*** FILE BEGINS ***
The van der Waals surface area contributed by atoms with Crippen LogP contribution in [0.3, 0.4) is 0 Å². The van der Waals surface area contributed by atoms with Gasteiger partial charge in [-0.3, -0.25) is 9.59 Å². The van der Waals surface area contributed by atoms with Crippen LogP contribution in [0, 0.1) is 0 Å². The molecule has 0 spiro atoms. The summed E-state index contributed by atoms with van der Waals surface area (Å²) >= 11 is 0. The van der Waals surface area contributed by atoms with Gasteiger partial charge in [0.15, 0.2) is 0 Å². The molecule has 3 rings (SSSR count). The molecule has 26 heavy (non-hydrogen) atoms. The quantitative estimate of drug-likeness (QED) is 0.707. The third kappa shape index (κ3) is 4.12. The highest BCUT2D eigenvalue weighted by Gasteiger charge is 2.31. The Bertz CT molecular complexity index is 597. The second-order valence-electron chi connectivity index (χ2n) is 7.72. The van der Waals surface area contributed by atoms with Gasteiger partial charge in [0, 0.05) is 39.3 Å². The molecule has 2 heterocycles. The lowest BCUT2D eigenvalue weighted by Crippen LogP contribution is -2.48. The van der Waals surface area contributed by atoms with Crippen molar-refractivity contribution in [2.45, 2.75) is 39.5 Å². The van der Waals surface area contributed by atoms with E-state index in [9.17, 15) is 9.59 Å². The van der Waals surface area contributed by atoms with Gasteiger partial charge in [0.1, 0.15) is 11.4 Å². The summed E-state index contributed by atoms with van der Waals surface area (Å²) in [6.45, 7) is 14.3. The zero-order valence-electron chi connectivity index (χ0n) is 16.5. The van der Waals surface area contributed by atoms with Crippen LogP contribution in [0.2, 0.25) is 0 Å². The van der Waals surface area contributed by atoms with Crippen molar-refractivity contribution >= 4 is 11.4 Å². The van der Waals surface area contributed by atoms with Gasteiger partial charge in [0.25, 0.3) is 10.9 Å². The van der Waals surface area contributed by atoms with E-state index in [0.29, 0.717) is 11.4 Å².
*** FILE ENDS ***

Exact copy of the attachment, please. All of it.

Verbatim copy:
The van der Waals surface area contributed by atoms with Crippen LogP contribution in [0.3, 0.4) is 0 Å². The van der Waals surface area contributed by atoms with Gasteiger partial charge in [-0.3, -0.25) is 9.59 Å². The van der Waals surface area contributed by atoms with Crippen LogP contribution in [0, 0.1) is 0 Å². The molecule has 0 spiro atoms. The summed E-state index contributed by atoms with van der Waals surface area (Å²) >= 11 is 0. The van der Waals surface area contributed by atoms with Gasteiger partial charge in [0.15, 0.2) is 0 Å². The molecule has 3 rings (SSSR count). The molecule has 26 heavy (non-hydrogen) atoms. The quantitative estimate of drug-likeness (QED) is 0.707. The third kappa shape index (κ3) is 4.12. The highest BCUT2D eigenvalue weighted by Gasteiger charge is 2.31. The Bertz CT molecular complexity index is 597. The second-order valence-electron chi connectivity index (χ2n) is 7.72. The van der Waals surface area contributed by atoms with Gasteiger partial charge in [0, 0.05) is 39.3 Å². The molecule has 2 heterocycles. The lowest BCUT2D eigenvalue weighted by Crippen LogP contribution is -2.48. The van der Waals surface area contributed by atoms with Crippen molar-refractivity contribution in [2.45, 2.75) is 39.5 Å². The van der Waals surface area contributed by atoms with E-state index in [9.17, 15) is 9.59 Å². The van der Waals surface area contributed by atoms with Gasteiger partial charge in [0.1, 0.15) is 11.4 Å². The summed E-state index contributed by atoms with van der Waals surface area (Å²) in [6.45, 7) is 14.3. The zero-order valence-electron chi connectivity index (χ0n) is 16.5. The van der Waals surface area contributed by atoms with Crippen LogP contribution in [0.2, 0.25) is 0 Å². The van der Waals surface area contributed by atoms with Crippen molar-refractivity contribution >= 4 is 11.4 Å². The van der Waals surface area contributed by atoms with Gasteiger partial charge in [0.25, 0.3) is 10.9 Å². The van der Waals surface area contributed by atoms with E-state index in [0.29, 0.717) is 11.4 Å².